- Shares in public hands requirement to be reduced to 10% from 25%.
- Three year past accounts rule to be relaxed.
- Requirement for independent non-executive directors to be reduced.
The consultation will be announced today.
UPDATE: BIS has now given some more details of these “ambitious proposals with the London Stock Exchange to attract entrepreneurs and high-growth companies” to IPO in London:
“Proposals will include a planned new route to the UK IPO market for high-growth companies, which is likely to feature reformed rules on free float, eligibility criteria and reporting requirements. This will ensure that the needs of dynamic businesses – particularly internet and technology companies – and their investors are met. Acting as a ‘launch pad’ for companies seeking a full Premium Listing, this is aimed, in particular, at European mid-sized high-growth businesses which are currently under-represented on the UK’s public markets.”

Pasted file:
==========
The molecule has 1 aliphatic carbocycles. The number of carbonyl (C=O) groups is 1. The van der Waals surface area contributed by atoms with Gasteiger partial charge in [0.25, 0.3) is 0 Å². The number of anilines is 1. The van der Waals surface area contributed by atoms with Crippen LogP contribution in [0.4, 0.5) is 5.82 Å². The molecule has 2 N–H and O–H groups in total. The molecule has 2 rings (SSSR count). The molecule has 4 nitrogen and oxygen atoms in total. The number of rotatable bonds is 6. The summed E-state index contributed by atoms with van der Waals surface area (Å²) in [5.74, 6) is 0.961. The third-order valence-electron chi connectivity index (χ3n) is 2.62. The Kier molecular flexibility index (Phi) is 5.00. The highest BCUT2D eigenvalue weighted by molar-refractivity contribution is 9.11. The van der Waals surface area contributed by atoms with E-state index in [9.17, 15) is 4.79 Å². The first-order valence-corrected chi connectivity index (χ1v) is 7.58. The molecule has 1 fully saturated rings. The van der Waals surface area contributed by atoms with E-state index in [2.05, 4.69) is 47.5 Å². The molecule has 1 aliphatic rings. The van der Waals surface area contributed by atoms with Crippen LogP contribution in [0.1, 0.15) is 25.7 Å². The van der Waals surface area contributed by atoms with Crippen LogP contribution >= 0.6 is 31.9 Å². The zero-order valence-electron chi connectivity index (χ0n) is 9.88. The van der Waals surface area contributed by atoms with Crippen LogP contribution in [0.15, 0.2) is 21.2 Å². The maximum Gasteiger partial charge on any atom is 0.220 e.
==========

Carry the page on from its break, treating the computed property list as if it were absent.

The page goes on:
This new route is expressly aimed at competing with the liberalised US JOBS Act listing regime:
“President Obama’s JOBS Act streamlined the regulatory burden for growth companies listing on US public markets. These new proposals will now make the UK an equally attractive and competitive listing destination for high-growth businesses and are part of a larger ongoing process of ensuring that public markets continue to meet the funding needs of growing, ambitious companies.”
BIS tells us that the new route to market will “complement” the UK’s existing markets, including AIM and the Premium segment of the Main Market. But it seems that the Government is in no great rush to put any detail on the bones of today’s announcement, as “further details” – and we hardly have any details at all – on the eligibility criteria and benefits of the new route to market will only be published “before the end of 2012″.
John Gapper in the Financial Times on why this is not a good idea and won’t work anyway here.